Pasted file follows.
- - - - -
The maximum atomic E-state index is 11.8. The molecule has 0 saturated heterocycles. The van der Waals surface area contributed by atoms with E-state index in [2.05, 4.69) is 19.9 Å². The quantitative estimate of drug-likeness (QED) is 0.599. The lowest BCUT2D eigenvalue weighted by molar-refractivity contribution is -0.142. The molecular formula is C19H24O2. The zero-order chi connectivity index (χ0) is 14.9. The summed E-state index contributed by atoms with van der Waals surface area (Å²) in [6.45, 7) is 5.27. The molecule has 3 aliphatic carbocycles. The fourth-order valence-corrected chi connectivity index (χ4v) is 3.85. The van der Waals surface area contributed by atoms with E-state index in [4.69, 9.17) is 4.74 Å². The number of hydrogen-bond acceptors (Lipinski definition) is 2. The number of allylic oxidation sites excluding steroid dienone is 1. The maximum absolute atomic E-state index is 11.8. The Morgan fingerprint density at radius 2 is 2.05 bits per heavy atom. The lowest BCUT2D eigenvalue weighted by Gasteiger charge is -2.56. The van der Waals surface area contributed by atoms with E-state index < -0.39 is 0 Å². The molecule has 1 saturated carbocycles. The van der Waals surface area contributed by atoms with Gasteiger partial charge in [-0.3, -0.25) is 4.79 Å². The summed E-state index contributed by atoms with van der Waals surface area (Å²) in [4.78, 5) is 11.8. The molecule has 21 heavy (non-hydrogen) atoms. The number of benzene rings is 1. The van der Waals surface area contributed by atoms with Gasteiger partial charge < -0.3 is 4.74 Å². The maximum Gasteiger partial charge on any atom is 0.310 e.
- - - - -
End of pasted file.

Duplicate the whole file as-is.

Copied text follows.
The maximum atomic E-state index is 11.8. The molecule has 0 saturated heterocycles. The van der Waals surface area contributed by atoms with E-state index in [2.05, 4.69) is 19.9 Å². The quantitative estimate of drug-likeness (QED) is 0.599. The lowest BCUT2D eigenvalue weighted by molar-refractivity contribution is -0.142. The molecular formula is C19H24O2. The zero-order chi connectivity index (χ0) is 14.9. The summed E-state index contributed by atoms with van der Waals surface area (Å²) in [6.45, 7) is 5.27. The molecule has 3 aliphatic carbocycles. The fourth-order valence-corrected chi connectivity index (χ4v) is 3.85. The van der Waals surface area contributed by atoms with E-state index in [4.69, 9.17) is 4.74 Å². The number of hydrogen-bond acceptors (Lipinski definition) is 2. The number of allylic oxidation sites excluding steroid dienone is 1. The maximum absolute atomic E-state index is 11.8. The Morgan fingerprint density at radius 2 is 2.05 bits per heavy atom. The lowest BCUT2D eigenvalue weighted by Gasteiger charge is -2.56. The van der Waals surface area contributed by atoms with E-state index < -0.39 is 0 Å². The molecule has 1 saturated carbocycles. The van der Waals surface area contributed by atoms with Gasteiger partial charge in [-0.3, -0.25) is 4.79 Å². The summed E-state index contributed by atoms with van der Waals surface area (Å²) in [4.78, 5) is 11.8. The molecule has 21 heavy (non-hydrogen) atoms. The number of benzene rings is 1. The van der Waals surface area contributed by atoms with Gasteiger partial charge < -0.3 is 4.74 Å². The maximum Gasteiger partial charge on any atom is 0.310 e.